- Recruiting Management.
Recruiting Search Methods
- “Simple Search”: The Simple Search tab under the Candidate Search component of Recruiting provides the ability to search on Resumes/CV, Candidate Profiles, and Cover Letters using keywords and phrases.
- “Tag Search”: The Tag Search tab under Candidate Search component of Recruiting provides the ability to search Candidate Profiles for specific tags that have been assigned to the individual.
- “Advance Search”: The Advance Search tab under Candidate Search component of Recruiting provides the ability to search for specific keywords and phrases on the Resume, specific fields on the Candidate Profile, and tags assigned to the Candidate – or any combination of these.
The following are search characters and terms which will provide more advance capabilities in targeting searches. These can be used on both the Simple and Advance Search tabs, in the Recruiting module.
Search Logic – is based on a multi-dimensional search algorithm, which includes a ranking prioritization of results based on criteria occurrence, frequency, stemming, and relativities of all criteria.
- is the most influential aspect of search logic. E.g.) Candidates will be ranked higher if they match more or all of the search criteria. Frequency: the number of times a search criterion is found on the Candidate. E.g.) People with the word “Engineer” in their profile/resume multiple times will be ranked higher than people with fewer references to the word “Engineer”.
- helps identify similar words to the search criteria. E.g.) searching for the word ‘Engineer” will also look for derivations of the word, such as Engine, Engineering, Engineers, etc.
- includes a variety of searching logic, which helps to find superior matches. The uniqueness of criteria matches provides a relevancy boast to the results. E.g.) 'Microplasticology' is given more weight in ranking results than the word 'project', due to its uniqueness. The location of search criteria to one another provides a relevancy boost to the results. E.g.) ‘Engineer Vice President’ is ranked higher than Candidates with both the word ‘Engineer’ and ‘Vice President’ located distantly in the resume/CV.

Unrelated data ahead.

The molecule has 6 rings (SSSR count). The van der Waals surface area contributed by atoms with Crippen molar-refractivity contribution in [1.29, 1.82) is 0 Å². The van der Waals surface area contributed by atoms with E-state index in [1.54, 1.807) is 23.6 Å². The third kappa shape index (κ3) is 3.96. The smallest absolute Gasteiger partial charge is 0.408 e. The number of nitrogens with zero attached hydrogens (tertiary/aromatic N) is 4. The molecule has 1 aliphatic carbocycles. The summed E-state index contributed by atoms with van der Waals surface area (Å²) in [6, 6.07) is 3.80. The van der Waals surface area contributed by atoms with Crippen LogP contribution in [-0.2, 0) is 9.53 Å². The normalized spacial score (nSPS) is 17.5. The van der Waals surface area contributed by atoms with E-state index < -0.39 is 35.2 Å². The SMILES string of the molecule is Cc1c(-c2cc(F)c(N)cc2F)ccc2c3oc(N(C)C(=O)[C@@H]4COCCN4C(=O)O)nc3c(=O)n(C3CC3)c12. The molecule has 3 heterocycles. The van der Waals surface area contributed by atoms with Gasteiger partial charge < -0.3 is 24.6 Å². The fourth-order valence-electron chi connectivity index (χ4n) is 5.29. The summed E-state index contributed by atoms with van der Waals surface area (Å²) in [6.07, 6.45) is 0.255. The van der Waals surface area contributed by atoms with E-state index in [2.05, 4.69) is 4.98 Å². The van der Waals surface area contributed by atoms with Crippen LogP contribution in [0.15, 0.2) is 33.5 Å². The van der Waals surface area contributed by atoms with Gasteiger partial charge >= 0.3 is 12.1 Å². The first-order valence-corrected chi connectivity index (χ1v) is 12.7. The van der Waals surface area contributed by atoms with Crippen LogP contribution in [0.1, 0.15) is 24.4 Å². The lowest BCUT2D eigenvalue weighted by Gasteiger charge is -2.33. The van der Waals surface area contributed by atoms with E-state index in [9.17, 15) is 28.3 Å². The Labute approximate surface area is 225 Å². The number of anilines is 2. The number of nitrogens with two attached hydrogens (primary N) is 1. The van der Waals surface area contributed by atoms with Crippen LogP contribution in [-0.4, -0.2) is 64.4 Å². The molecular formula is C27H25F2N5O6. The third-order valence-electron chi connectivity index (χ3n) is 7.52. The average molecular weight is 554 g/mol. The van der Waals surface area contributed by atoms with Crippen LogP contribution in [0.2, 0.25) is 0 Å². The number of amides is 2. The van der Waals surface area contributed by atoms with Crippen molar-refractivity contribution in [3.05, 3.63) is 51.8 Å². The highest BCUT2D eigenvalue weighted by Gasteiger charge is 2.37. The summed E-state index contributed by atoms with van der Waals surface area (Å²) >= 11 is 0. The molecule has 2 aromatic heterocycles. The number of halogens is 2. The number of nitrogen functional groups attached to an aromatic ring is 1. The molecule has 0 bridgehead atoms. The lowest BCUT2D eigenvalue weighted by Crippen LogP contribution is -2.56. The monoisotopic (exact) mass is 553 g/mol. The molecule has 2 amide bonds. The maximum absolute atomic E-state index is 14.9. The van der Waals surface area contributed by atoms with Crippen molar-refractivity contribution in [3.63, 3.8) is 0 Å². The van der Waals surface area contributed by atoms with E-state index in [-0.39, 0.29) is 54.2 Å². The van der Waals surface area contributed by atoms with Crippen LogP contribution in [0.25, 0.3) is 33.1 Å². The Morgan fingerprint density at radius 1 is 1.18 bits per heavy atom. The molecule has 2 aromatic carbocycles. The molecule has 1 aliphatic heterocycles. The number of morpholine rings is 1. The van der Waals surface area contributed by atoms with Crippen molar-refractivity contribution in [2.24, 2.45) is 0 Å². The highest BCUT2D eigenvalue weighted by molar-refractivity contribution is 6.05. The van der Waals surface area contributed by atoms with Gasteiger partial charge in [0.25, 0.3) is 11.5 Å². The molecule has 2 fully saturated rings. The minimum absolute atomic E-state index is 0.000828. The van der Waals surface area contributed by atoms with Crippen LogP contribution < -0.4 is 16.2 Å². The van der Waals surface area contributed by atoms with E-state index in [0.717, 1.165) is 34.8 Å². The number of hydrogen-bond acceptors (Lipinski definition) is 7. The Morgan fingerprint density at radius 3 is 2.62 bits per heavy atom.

Wildcard Characters (question marks, asterisks, and tilde)
- Wildcards are characters which can be used as search criteria to narrow or expand alternatives in the search results.
Question Mark Character (?)
- the ? question mark character can be used when searching for terms where a single character is now know, or is variable in the results desired. When the exact spelling of a name is not known, then the question mark character can be used to identify people with any character in that location. E.g.) Searching for Thomps?n will return people named Thompson and Thompsen.
Multiple Character (*)
- the * asterisk character can be used as a wildcard when searching for terms, where any number of the characters are not known. Using the asterisk will results in the greatest diversity of matches. When the search needs to include a wide variety of results, the asterisk is the best option. E.g.) To located people which have the terms certificate,
certification, certified, cert. - you can search cert* which will return results with any of these terms in their profile/resume/cv.
- to search on the specific capitalization of characters, use the “” quotation marks around the letter(s). The default behavior of a search does not treat capitalized letters any different than non capitalized ones. If, however, the capitalization is important to the search results, then use quotation marks around the specific letter. E.g.) Searching on the term Success”F”actors will rank results higher where the letter F is capitalized, than ones where it is not (e.g. Successfactors, successfactors).
Fuzzy searches (~)
- to do a fuzzy logic search use the tilde ~ symbol at the end of a single term. Fuzzy logic provides assistive search logic to find similar spellings. Eg) Search for a term similar in spelling to roam use a tilde at the end of the word “roam~”. This search will find terms like foam, roam, roams, room, road, roads, etc.
Phrase searching ("")
- to search for more than one word in a specific order, use ‘quotation marks around the full phrase. A Phrase is a group of words surrounded by double quotes such as "hello world", will rank that full phrase higher in results. E.g.) Searching for the exact phrase "Project Manager” will only result in top Candidates which have the exact phrase Project Manager.
- It also does a more intelligent searching by looking for words that originate from the given word and searching for the same. For eg If searched for "competency development", it will pull all the results that matched the word and also the result of Phrases like "competing developers"